SCOTUS Clarifies Broad Title VII Protections for Job Changes



Practice Areas

Caleb J. Holloway
Robinson Bradshaw Publication
May 1, 2024

On April 17, the U.S. Supreme Court unanimously confirmed that private employers can be liable for changing an employee’s working terms and conditions because of race or another protected status, even if the changes do not reduce pay or otherwise amount to a demotion. In Muldrow v. St. Louis, the Court resolved a split among circuit courts, where some had been misapplying Title VII by reading into it an elevated standard: that an employer could be liable for discrimination only where the change in the employee's position or status was one of significance, materiality or seriousness.

Key Takeaways from the Muldrow Opinion for Private Employers

Before Muldrow, some courts were tossing discrimination claims that seemed trivial because the employee could not show that their career prospects were harmed by the changes to their job. A prime example is a transfer to another role with equivalent pay and title but with less desirable scheduling, perks or other aspects of the work environment. That is essentially what Sergeant Jatonya Clayborn Muldrow complained about.

Employers need not panic. This is not a fundamental change in the law that is Title VII. The more surprising element of Muldrow is that the entire Supreme Court agreed on what Title VII says and does not say. To that end, some courts will have to change their analyses, and employers should pay attention.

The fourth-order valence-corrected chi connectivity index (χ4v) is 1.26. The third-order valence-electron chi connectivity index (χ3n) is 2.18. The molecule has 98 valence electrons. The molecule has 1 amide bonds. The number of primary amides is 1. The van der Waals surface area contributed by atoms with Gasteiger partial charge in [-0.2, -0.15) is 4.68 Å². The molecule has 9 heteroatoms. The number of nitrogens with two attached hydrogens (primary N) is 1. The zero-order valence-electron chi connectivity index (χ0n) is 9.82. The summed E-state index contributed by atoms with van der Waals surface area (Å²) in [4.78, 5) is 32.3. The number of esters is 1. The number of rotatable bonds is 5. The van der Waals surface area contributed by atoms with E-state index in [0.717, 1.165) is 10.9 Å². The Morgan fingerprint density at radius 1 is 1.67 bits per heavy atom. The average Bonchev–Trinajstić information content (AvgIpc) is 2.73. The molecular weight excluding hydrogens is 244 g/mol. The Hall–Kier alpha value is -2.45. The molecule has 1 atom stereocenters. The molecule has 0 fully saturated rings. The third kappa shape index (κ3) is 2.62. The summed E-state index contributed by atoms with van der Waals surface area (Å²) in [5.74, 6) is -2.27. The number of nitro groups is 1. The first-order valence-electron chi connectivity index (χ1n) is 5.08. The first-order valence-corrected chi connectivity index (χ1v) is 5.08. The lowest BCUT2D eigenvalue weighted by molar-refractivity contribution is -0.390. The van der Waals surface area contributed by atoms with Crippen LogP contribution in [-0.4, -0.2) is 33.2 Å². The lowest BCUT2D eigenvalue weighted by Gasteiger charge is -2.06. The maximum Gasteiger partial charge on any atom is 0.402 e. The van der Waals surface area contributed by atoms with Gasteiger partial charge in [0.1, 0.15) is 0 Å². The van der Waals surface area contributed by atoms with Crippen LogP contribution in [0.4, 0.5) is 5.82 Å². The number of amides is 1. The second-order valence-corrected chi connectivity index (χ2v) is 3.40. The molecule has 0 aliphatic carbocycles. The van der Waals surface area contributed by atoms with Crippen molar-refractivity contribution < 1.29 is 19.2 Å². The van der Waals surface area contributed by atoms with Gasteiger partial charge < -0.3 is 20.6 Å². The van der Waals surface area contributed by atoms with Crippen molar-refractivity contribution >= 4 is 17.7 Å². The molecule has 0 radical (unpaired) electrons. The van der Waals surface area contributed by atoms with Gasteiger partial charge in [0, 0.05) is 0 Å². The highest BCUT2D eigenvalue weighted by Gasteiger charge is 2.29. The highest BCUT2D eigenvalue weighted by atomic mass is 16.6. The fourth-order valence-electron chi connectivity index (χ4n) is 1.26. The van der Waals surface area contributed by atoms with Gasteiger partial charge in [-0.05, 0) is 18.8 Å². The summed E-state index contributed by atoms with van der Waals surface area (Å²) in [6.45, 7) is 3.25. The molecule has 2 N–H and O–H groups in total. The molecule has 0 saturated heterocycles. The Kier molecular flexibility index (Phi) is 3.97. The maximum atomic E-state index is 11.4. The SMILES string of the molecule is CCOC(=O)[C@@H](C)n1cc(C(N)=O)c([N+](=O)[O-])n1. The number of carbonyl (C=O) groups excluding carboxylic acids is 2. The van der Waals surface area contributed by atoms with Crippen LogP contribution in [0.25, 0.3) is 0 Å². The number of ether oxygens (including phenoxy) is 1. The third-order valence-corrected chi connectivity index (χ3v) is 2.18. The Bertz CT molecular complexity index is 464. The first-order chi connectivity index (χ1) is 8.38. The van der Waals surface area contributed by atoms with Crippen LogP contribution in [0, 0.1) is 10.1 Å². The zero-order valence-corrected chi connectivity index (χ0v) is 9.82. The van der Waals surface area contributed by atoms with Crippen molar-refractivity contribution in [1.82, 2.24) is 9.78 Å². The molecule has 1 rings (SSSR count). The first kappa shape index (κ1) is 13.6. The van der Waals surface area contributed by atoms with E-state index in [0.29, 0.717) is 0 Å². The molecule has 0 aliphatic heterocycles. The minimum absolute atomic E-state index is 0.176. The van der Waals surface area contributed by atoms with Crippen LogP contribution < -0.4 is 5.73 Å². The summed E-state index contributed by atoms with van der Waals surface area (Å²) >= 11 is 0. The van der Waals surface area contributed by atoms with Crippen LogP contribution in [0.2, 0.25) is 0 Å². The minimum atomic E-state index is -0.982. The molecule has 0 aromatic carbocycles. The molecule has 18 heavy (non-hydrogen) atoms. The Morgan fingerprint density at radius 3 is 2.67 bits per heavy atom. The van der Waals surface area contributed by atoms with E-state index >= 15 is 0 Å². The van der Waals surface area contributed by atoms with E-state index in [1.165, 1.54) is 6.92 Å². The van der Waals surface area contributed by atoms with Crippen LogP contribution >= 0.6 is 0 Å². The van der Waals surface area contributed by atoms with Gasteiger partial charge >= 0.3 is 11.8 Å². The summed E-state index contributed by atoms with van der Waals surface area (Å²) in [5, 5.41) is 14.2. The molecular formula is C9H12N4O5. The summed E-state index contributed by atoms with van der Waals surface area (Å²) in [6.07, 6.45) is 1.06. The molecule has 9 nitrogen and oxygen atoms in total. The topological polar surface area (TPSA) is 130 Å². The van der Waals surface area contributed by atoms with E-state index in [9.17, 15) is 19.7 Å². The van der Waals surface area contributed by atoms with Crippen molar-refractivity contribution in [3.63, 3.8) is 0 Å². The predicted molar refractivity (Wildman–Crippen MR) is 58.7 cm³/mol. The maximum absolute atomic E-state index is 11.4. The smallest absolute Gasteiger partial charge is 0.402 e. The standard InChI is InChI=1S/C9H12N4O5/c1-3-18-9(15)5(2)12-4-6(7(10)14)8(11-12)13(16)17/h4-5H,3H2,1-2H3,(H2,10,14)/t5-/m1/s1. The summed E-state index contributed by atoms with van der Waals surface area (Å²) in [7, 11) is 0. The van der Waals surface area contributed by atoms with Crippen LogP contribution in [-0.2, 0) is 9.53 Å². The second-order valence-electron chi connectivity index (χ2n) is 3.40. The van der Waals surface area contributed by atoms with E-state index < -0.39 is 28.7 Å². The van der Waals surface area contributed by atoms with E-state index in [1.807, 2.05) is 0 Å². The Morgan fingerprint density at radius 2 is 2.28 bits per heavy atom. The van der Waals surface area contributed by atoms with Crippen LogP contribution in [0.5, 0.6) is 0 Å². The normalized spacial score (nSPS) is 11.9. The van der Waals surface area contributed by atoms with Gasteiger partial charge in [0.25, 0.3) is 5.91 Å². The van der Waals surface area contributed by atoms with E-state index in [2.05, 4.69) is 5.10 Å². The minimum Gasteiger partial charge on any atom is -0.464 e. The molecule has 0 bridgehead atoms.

In the past few days, courts in the Fourth Circuit have already acknowledged that Muldrow imposes a less rigorous standard for an employee to prove. In one case, the district court presumed that a job change that took away all of the plaintiff’s direct reports, and not much if anything else, qualified as an adverse action under Title VII. However, the employer prevailed at summary judgment because it could show its legitimate business justifications for the change, and the plaintiff could not show that the employer’s reasoning was pretext for a decision based on race. 

Muldrow underscores that employers and HR professionals should remind managers to clearly document their legitimate business reasons for changing work terms and conditions, including by way of job or location transfers or alterations. With provable reasons unrelated to race, color, religion, sex or national origin, employers can generally expect that Justice Alito’s closing prediction will come true: that “careful lower court judges will mind the words they use but will continue to do pretty much just what they have done for years.”[1]

Potential Impacts of Muldrow on DEI/IDEA Programs

There is no overt threat to DEI/IDEA programs in the Muldrow decision. Under Muldrow, more employees could claim that they were denied opportunities if they were excluded from participating in diversity initiatives, but employers can avert such claims by ensuring that programs and initiatives that promote diversity, equity, inclusion and accessibility expand opportunities for everyone.

Practical Tips for Private Employers

Best practices to mitigate the risk of viable claims under Title VII include:

Given the potential legal implications of the Muldrow decision on running any business, Robinson Bradshaw’s Employment & Labor Practice Group will be monitoring and reporting on the latest developments in lower courts. For assistance evaluating changes to your workplace, contact a member of our team.

[1] See Justice Alito’s concurrence at the very end:

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